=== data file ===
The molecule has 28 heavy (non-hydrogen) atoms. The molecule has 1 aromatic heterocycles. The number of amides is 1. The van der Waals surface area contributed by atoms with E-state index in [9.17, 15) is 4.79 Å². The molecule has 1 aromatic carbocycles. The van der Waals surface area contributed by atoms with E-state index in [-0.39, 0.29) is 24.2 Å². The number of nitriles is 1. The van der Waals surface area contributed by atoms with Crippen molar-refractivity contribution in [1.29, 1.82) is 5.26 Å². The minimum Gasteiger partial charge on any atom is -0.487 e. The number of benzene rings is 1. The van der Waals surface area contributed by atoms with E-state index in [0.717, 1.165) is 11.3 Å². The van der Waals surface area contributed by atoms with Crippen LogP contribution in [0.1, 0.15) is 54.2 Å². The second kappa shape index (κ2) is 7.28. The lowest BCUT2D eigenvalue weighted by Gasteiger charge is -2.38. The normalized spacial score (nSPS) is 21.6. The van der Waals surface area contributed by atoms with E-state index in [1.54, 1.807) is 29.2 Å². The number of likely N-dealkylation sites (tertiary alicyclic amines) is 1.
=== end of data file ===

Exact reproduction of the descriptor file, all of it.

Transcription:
The molecule has 28 heavy (non-hydrogen) atoms. The molecule has 1 aromatic heterocycles. The number of amides is 1. The van der Waals surface area contributed by atoms with E-state index in [9.17, 15) is 4.79 Å². The molecule has 1 aromatic carbocycles. The van der Waals surface area contributed by atoms with E-state index in [-0.39, 0.29) is 24.2 Å². The number of nitriles is 1. The van der Waals surface area contributed by atoms with Crippen molar-refractivity contribution in [1.29, 1.82) is 5.26 Å². The minimum Gasteiger partial charge on any atom is -0.487 e. The number of benzene rings is 1. The van der Waals surface area contributed by atoms with E-state index in [0.717, 1.165) is 11.3 Å². The van der Waals surface area contributed by atoms with Crippen LogP contribution in [0.1, 0.15) is 54.2 Å². The second kappa shape index (κ2) is 7.28. The lowest BCUT2D eigenvalue weighted by Gasteiger charge is -2.38. The normalized spacial score (nSPS) is 21.6. The van der Waals surface area contributed by atoms with E-state index in [1.54, 1.807) is 29.2 Å². The number of likely N-dealkylation sites (tertiary alicyclic amines) is 1.